In South Africa, for example, 40% of JSE listed companies had no female directors (2009); and only 3% of JSE listed companies had female CEO’s (Business Unity South Africa, 2010). Why is this so when there are more female graduates from both secondary and tertiary level education institutions? I have even read arguments that state that the education system in South Africa favours young women. Why is it that there are more women in the workplace in terms of numbers, but in terms of decision-makers, the workplace favours men?

I think it relates to the fact that both men and women have a biological imperative. Not that every man and every woman (of course there are notable exceptions) wants to fulfill a biological need to reproduce, but the majority of people do. Off-ramping to have children is a major cause for women to leave the workplace and lose their networks, skills and connections. Roughly two-thirds of women (globally) have a non-linear career due to domestic responsibilities and find it hard, therefore, to compete with men. About 93% of the women who ‘off-ramp’ to have children want to return to work for meaning and purpose after an average of 2.2 years. But even when they do return to work, they need assistance from the organisations they work for because they are primarily responsible for the domestic sphere whereas men are responsible for the finances (i.e. they remain the primary bread winner).  These trends become evident when one looks at the research:

  • 55% of South African companies fear promoting working mothers because they perceive them to be less flexible or reliable (because of their home-based responsibilities and commitments).
  • 24% of South African companies fear that mothers returning to work after ‘off-ramping’ will do so with out-dated skills; and
  • 50% of companies surveyed believe that having put money and effort into working mothers, they will lose them to wanting to have another child. 

Could these be some of the reasons why women are not being promoted in numbers that are in line with how many enter the workplace or graduate?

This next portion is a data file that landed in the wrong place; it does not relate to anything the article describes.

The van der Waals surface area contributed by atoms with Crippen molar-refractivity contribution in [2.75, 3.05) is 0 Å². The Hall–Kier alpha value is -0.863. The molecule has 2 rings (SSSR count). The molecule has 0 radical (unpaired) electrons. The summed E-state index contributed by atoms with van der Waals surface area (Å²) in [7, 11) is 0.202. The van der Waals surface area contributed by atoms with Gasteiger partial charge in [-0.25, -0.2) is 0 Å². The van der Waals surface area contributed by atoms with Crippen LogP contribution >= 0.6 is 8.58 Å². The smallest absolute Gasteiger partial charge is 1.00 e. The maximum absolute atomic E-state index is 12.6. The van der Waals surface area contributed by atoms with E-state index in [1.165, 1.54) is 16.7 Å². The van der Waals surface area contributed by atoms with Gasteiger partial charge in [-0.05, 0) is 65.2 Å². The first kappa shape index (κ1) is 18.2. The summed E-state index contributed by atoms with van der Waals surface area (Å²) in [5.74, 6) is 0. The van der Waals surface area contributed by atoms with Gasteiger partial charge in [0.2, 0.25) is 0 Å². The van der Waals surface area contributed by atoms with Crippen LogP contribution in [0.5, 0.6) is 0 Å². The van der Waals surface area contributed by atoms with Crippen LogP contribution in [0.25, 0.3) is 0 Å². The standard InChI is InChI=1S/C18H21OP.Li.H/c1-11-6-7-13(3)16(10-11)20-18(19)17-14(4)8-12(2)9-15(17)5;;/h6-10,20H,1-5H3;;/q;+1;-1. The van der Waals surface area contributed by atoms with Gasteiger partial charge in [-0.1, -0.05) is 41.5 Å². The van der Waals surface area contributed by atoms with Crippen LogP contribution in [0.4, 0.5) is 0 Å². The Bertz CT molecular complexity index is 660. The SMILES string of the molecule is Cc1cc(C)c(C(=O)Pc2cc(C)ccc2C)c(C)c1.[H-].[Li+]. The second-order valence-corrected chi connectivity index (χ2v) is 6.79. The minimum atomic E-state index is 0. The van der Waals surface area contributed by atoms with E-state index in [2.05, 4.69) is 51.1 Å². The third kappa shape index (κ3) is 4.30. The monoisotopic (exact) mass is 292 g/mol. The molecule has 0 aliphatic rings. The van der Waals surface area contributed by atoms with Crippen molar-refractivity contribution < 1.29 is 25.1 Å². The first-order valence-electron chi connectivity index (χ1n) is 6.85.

This research is disconcerting when one considers the education levels, experience, skills potential and gravitas that organisations all over South Africa are losing in women. I believe there is a business imperative for organisations to find a way to retain their female talent, or at least help to facilitate women in on-ramping again after the 2.2 years they have been away. The long-term nurturing, skills development and relationships that one builds through formal mentorship programmes naturally allows for connections to be established between women and the companies they want to belong to and be part of – not necessarily just work for.  

Do you know why 9 August is Women’s Day in South Africa? It is because on 9 August 1956, 20 000 women marched to the Union Buildings to deliver a petition to the then Prime Minister Strijdom’s office with 100 000 signatures on it. These women were petitioning against an amendment to the Urban Areas Act (known colloquially as the Pass Laws) which stipulated that Black Africans had to carry a pass allowing them to live and work in urban areas. As they marched they sang a protest song which rang out “now you have touched the women, you have struck a rock”.  This has come to represent women’s courage and strength in South Africa.  Whilst researching for this article, I found this phrase pertinent as a reason why female talent needs to be nurtured and utilized optimally in all industries. Women have a lot to offer the work place but with their domestic responsibilities still very apparent, how can we make their lives easier?

What is your company doing to make staying with you possible, effective and valuable? Have you considered introducing a formal mentorship programme?